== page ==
Intensive Livestock Operations in Industrial Agriculture: the Tru...

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Intensive Livestock Operations in Industrial Agriculture: the True Cost of “Cheap Food” in North America.

By | December 2012
Page 1 of 5
As the world’s population continues to grow at an ever increasing rate, we are forced to find more efficient ways to produce sufficient quantities of food in order to satisfy consumer demand. Although there are several alternatives, the most convenient solution seems to be the development of industrial production agriculture, which results in the farming practices of confined animal feeding. Intensive livestock operations or confined animal feeding operations (CAFOs) are farms in which anywhere from several hundred to several thousand animals are being raised in tremendously condensed spaces for the commercial production of poultry, meat and dairy. The Swiss College of Agriculture defines “industrial systems [as having] livestock densities larger than 10 livestock units per hectare, and they depend primarily on outside supplies of feed, energy, and other inputs, as in confined animal feeding operations”(Menzi. Oenema. Shipin. Gerber. Robinson. Franceshini.). Although CAFOs are currently the most cost-effective and efficient way to produce animal products, there are multiple adverse effects associated with these production practices. Tons of manure, waste, and other by-products generated from intensive livestock operations pollute the air, soil, and water in surrounding areas due to agricultural run-off. CAFOs pose a serious threat to the environment from water and air pollution, which in turn is potentially harmful to the wellbeing of humans. Nevertheless, supporters of modern industrial agricultural production practices claim that the economic benefits of theses farming practices currently outweigh the potential consequences to the environment and society.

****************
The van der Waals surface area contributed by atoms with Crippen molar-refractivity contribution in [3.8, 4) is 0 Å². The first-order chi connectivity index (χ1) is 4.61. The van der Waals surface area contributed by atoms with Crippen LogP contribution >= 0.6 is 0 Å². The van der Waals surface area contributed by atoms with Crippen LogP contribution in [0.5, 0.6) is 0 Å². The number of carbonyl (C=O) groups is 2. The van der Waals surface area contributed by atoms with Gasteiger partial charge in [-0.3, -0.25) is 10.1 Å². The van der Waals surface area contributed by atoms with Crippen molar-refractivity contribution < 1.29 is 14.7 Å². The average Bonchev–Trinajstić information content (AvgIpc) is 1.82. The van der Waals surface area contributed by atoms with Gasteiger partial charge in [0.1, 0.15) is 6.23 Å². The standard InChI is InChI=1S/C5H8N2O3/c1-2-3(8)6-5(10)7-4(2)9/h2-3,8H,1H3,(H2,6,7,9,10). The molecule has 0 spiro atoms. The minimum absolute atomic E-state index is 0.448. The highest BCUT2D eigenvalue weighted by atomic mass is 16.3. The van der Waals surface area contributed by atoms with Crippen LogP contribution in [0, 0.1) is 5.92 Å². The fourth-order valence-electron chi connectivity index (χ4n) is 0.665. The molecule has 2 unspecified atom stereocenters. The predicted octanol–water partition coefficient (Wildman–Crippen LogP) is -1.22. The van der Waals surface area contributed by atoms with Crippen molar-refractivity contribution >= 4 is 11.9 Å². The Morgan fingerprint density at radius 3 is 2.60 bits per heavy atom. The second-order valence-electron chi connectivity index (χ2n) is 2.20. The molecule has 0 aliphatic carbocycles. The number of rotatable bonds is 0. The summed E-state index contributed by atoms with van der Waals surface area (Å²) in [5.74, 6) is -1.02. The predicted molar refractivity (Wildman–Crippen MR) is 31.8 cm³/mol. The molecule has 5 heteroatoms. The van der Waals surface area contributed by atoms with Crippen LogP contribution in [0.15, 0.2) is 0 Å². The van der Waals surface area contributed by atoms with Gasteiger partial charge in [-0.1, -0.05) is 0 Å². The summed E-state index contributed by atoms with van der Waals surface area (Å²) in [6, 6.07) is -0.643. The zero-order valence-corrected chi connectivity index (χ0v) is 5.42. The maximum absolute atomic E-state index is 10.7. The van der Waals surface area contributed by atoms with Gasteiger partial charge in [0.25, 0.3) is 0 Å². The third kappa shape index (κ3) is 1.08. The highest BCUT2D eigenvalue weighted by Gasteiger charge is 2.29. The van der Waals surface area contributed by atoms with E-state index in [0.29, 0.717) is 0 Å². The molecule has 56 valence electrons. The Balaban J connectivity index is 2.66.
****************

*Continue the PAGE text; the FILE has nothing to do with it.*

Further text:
Although modern industrial agricultural practices may have a few problems, there are a multitude of advantages that are commonly overlooked when discussing the effects of these production techniques. After all, the development of industrial agriculture was the solution to a problem before it was ever the...

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